By Barclay Kopchak
Food from the sea, harvested and prepared with the skills and insights gained over thousands of years, sustains the Chugach people and their culture.
1. What is culturally important about the sea?
2. How do the seasons and weather affect the harvest of foods from the sea?
3. How are successful harvest and preparation techniques shared?
“We put up quite a bit of fish when I was growing up. My umma and uppa would bring in fish to be dried. It would be like one big assembly line – all their daughters and all the grandkids helping out. My mom and aunts would be down at the beach helping Umma and Uppa cut up the fish and gut them. All the kids would wade into the water and rinse off the fish. Then we would carry them up to Umma and Uppa’s house and work on the porch. We would have to strip the fish and put them in the brine. Then we would string them and hang them to dry. It was just one big family assembly line. When the salmon was dry we would have fish all winter long.” - Kathryn (Taca) Kompkoff (We are the land, we are the sea p.56)
During a climatic warming period approximately 10,000 years ago the coastal glaciers of South Central Alaska retreated and indigenous peoples from the north moved into this newly ice-free zone. The land itself was crammed with steep mountains, densely forested, and had relatively few large animals available for food. By necessity the Sugpiat and Eyak people turned to the sea for their livelihood and developed a coastal subsistence lifestyle. The natural resources of the land and especially the ocean allowed the Sugpiat and Eyak to not only sustain themselves through the long winters but harvest enough surplus food and goods to become part of the extensive Alaskan Native trade network.
The Sugpiat and the Eyak people developed efficient techniques and skills to hunt and preserve sea mammals, catch and dry fish, and identify and process the many foods of the intertidal zone, one of the most densely populated habitats in the world. As the saying goes, “When the tide is out, the table is set.” It is important to teach the younger generation what this rich habitat has to offer and how Alaska’s Native peoples have integrated these foods into their traditional diet.
Insights gained through the intergenerational sharing of knowledge, where to hunt seal, when to harvest octopus, and how to ferment fish eggs are the result of careful observation and experimentation. The importance of conservation, don’t harvest more than you need and beware of waste are well-honed cultural directives on how to maintain a healthy relationship with the environment. The details of how to braid seal intestines or singe the hair from a sea lion flipper are both important and practical. All of this is part of traditional ecological knowledge, the life sustaining science of place.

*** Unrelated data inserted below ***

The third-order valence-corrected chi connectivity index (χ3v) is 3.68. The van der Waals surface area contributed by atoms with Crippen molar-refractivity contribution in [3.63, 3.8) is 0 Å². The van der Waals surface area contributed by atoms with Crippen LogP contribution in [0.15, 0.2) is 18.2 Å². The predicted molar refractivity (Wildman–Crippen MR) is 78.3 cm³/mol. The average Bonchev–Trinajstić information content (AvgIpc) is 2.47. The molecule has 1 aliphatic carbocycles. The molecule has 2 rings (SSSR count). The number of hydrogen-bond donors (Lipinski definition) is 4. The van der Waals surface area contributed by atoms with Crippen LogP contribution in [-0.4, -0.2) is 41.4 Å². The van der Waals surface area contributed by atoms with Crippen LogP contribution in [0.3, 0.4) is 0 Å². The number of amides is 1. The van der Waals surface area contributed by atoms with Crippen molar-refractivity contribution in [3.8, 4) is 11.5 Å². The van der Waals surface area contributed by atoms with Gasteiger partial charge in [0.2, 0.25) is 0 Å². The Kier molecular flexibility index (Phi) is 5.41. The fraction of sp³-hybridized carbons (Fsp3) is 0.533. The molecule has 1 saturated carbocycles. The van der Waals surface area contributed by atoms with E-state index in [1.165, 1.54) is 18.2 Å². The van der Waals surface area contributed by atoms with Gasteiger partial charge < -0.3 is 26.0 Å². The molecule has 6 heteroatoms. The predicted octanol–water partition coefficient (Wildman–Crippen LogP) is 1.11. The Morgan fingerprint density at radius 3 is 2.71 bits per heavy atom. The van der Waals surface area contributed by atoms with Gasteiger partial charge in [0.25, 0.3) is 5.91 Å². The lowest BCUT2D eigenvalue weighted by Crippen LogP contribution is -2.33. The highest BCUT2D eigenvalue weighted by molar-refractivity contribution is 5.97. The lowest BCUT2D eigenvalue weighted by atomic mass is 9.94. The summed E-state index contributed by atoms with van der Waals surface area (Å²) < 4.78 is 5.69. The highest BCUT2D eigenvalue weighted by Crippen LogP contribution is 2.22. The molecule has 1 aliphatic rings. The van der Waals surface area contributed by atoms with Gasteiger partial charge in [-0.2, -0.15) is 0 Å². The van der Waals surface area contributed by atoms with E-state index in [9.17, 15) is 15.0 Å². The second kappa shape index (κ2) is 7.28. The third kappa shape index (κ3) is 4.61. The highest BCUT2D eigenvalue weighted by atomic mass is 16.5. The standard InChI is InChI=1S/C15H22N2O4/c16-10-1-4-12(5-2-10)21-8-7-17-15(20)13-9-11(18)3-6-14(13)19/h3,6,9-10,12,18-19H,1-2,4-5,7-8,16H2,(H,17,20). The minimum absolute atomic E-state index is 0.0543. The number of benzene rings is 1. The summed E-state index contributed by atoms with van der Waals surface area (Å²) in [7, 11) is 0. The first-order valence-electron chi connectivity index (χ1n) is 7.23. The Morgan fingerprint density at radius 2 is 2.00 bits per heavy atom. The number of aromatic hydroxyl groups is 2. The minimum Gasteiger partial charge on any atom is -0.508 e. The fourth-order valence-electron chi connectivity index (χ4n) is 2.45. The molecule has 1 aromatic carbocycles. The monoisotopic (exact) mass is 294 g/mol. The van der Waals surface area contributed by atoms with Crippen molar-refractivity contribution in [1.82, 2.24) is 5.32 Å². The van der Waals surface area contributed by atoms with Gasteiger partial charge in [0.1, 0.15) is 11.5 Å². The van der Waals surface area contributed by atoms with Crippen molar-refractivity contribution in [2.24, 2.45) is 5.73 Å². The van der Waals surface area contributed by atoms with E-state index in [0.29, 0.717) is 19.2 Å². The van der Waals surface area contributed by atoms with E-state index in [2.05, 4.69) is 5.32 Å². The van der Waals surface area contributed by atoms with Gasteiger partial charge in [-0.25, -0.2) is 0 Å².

In this heritage kit students learn to recognize and appreciate this ‘store outside their door’ and the traditional subsistence lifestyle of which it is a part. Through interviews and interactions with Elders students learn to appreciate how local Native culture is tied to the sea. Students investigate tides and their cycles and explore the micro habitats of tidal edibles on frequent field trips. They observe how to harvest and process various foods from the sea and then try it themselves. They clean and prepare the foods and share the ocean bounty. Students learn how to set the table.
Pat Norman demonstrating how to cut up a seal
THIS IS INDIAN COUNTRY With Billy Frank Jr.: "Native Alaska & The Big Spill"
Prince William Sound Herring
How to catch a Razor Clam
The Hunt for Elusive Octopus | Alaska: The Last Frontier
Pam Smith, Cordova, Food from the Sea
Leona Olsen, Cordova, Food from the Sea
Michael Hibbets, Seward, Octopus and Crab
• Climate Change
• Food From the Sea
• Honoring Eyak
• Our Water
• Traditional Food & Recipes
• Traditional Housing & Shelters
• Traditional Place Names
• Traditional Transportation
• Traditional Weather Forecasting
• Additional Heritage Kits
1840 Bragaw Street, Suite 110
Anchorage, Alaska 99508-3463
ANA Grant Number S356A150066